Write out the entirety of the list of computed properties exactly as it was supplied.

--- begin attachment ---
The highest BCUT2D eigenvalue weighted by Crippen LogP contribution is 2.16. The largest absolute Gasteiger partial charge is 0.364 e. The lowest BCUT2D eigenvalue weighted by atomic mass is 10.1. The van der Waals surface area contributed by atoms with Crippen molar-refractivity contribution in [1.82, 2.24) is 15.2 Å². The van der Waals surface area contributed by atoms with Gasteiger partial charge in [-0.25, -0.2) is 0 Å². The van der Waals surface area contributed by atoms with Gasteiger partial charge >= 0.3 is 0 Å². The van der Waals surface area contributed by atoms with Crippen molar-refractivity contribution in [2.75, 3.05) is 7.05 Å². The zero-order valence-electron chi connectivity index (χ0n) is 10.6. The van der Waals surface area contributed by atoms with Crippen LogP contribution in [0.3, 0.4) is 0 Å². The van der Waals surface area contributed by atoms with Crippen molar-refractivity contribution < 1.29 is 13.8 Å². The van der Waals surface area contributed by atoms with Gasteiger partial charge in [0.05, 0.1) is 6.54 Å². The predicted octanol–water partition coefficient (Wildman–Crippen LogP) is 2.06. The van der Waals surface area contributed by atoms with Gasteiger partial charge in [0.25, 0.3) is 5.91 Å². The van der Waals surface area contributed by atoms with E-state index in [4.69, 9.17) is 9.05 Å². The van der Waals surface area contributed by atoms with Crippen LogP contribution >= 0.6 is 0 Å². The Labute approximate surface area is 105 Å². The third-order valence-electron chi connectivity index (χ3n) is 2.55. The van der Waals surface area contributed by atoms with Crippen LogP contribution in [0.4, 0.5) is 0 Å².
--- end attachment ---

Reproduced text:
The highest BCUT2D eigenvalue weighted by Crippen LogP contribution is 2.16. The largest absolute Gasteiger partial charge is 0.364 e. The lowest BCUT2D eigenvalue weighted by atomic mass is 10.1. The van der Waals surface area contributed by atoms with Crippen molar-refractivity contribution in [1.82, 2.24) is 15.2 Å². The van der Waals surface area contributed by atoms with Gasteiger partial charge in [-0.25, -0.2) is 0 Å². The van der Waals surface area contributed by atoms with Gasteiger partial charge >= 0.3 is 0 Å². The van der Waals surface area contributed by atoms with Crippen molar-refractivity contribution in [2.75, 3.05) is 7.05 Å². The zero-order valence-electron chi connectivity index (χ0n) is 10.6. The van der Waals surface area contributed by atoms with Crippen LogP contribution in [0.3, 0.4) is 0 Å². The van der Waals surface area contributed by atoms with Crippen molar-refractivity contribution < 1.29 is 13.8 Å². The van der Waals surface area contributed by atoms with Gasteiger partial charge in [0.05, 0.1) is 6.54 Å². The predicted octanol–water partition coefficient (Wildman–Crippen LogP) is 2.06. The van der Waals surface area contributed by atoms with Gasteiger partial charge in [0.25, 0.3) is 5.91 Å². The van der Waals surface area contributed by atoms with E-state index in [4.69, 9.17) is 9.05 Å². The van der Waals surface area contributed by atoms with Crippen LogP contribution >= 0.6 is 0 Å². The Labute approximate surface area is 105 Å². The third-order valence-electron chi connectivity index (χ3n) is 2.55. The van der Waals surface area contributed by atoms with Crippen LogP contribution in [0.4, 0.5) is 0 Å².